Beer marks held to be conceptually similar for German-speaking public
In Scandic Distilleries SA v Office for Harmonisation in the Internal Market (OHIM) (Case T-460/11, September 18 2012), the General Court has upheld a decision of the Second Board of Appeal of OHIM finding that the mark BÜRGER (and device) was likely to be confused with the mark BÜRGERBRÄU.
Romanian company Scandic Distilleries SA filed a Community trademark (CTM) application for the mark BÜRGER (and device), which included various descriptive elements, such as 'Original', 'Traditional Brewed Quality' and 'Premium Pils', in respect of "beers" in Class 32 and services in Class 35 of the Nice Classification:
German company Bürgerbräu, August Röhm & Söhne KG filed an opposition based on its earlier CTM BÜRGERBRÄU (word mark) which also covers, among other things, beers in Class 32. The Opposition Division of OHIM upheld the opposition with respect to the goods in Class 32, but rejected the opposition with respect to the services in Class 35. Scandic Distilleries filed an appeal, which was rejected by the Second Board of Appeal of OHIM.
Scandic Distilleries appealed to the General Court, alleging primarily that Article 8(1)(b) of the Community Trademark Regulation (207/2009) had been infringed.
After considering some formal issues, the General Court stated the well-known principles for assessing the likelihood of confusion between two marks, namely that:
- the likelihood of confusion must be assessed globally, taking into account all factors relevant to the circumstances of the case;
- there is some interdependence of the factors and, therefore, a low degree of similarity in one area may be offset by a high degree of similarity in another; and
- the global assessment of the visual, phonetic and conceptual similarity of the marks must be based on an overall impression.
Further, the General Court reiterated that the average consumers rarely have the chance to make a direct comparison between the marks and must therefore place their trust in their imperfect recollection of the marks. The General Court also stated that the goods in Class 32 covered by both marks - in particular, "beers" - were identical, and that the relevant territory was the European Union as a whole, as the opposition was based on a CTM.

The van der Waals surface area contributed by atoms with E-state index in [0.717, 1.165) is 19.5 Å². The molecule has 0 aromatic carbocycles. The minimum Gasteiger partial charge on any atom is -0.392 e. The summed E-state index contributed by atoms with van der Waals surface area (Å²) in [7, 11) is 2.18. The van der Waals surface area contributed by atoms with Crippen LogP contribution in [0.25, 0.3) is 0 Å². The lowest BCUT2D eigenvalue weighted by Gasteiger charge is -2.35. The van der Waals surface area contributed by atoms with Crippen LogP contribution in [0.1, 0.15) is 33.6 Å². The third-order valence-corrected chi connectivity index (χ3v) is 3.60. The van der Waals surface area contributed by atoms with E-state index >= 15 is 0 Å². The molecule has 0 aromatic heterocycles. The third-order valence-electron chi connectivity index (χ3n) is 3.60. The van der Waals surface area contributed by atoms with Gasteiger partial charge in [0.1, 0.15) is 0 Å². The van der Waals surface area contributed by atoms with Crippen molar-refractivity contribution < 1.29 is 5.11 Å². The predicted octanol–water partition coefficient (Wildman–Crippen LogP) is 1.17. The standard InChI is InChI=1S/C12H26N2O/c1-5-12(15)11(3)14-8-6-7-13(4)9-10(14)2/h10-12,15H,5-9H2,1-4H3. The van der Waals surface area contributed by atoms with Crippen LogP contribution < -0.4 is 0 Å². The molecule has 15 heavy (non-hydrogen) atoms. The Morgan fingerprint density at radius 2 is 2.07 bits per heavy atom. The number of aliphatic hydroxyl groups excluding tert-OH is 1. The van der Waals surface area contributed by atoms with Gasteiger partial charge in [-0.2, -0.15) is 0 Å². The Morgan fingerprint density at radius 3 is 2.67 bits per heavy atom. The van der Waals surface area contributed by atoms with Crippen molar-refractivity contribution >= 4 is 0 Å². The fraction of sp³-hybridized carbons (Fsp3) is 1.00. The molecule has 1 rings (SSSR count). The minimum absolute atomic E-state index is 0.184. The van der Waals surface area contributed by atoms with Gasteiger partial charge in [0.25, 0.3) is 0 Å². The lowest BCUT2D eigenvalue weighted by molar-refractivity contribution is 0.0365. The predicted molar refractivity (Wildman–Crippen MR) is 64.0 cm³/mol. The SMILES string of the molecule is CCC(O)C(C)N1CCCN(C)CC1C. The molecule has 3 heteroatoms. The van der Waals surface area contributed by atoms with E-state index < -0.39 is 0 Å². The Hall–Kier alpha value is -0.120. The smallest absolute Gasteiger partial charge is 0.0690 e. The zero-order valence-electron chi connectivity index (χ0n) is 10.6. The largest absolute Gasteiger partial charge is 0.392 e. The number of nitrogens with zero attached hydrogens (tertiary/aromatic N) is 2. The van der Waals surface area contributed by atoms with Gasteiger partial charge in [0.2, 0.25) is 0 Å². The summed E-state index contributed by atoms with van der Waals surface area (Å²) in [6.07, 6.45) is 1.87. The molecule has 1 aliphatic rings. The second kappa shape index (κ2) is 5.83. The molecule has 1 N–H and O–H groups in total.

The General Court then examined the application for BÜRGER (and device), and made it clear that the various figurative elements of the label were not very imaginative and would be perceived as decorative elements. The court further pointed out that the additional words on the label, such as 'Premium Pils', 'Traditional Brewed Quality' and 'Original', were very difficult to read, as they were printed in much smaller size than the element 'Bürger'; furthermore, they were descriptive of the goods in question.
The court came to the conclusion that the element 'Bürger', which appears very prominently, was the dominant element of the mark. As the dominant element of the mark applied for coincided with the first six letters of the earlier mark, the court found that there was a certain degree of visual similarity between the marks, although it was regarded as low. Turning to the phonetic similarity of the marks, the court found that there was an average degree of similarity, in view of the fact that the relevant consumers would tend not to pronounce the additional elements such as 'Premium Pils', 'Traditional Brewed Quality' and 'Original'. With respect to the conceptual comparison, the court held that the marks were conceptually similar for the German-speaking public, as the dominant element of the mark applied for and the first part of the earlier mark both referred to the same concept of ‘citizen’.
The court thus concluded that the marks, which covered identical goods in Class 32, had a low degree of visual similarity, an average degree of phonetic similarity and some conceptual similarity. Therefore, there was a likelihood of confusion and the decisions of the Board of Appeal and the Opposition Division were correct.
Scandic Distilleries' argument that BÜRGERBRÄU had only a low distinctive character was dismissed by the General Court. The court held that Scandic Distilleries had not submitted sufficient evidence to support this claim and that, even where an earlier mark has a weak distinctive character, there may be a likelihood of confusion, especially if the marks and the goods or services concerned are similar, as in this case.
The application for BÜRGER (and device) was thus rejected as far as beer was concerned, and can at best proceed with respect to the services in Class 35. The only question that remains is why a Romanian company with a Scandinavian-sounding name needs to register the German term 'Bürger' for its brewery products. This point was not the subject of the proceedings, but it might be easier for the applicant to choose a name derived from its own region, which might also help to avoid claims of misleading statements.
Carsten Albrecht, FPS Rechtsanwälte & Notare, Hamburg
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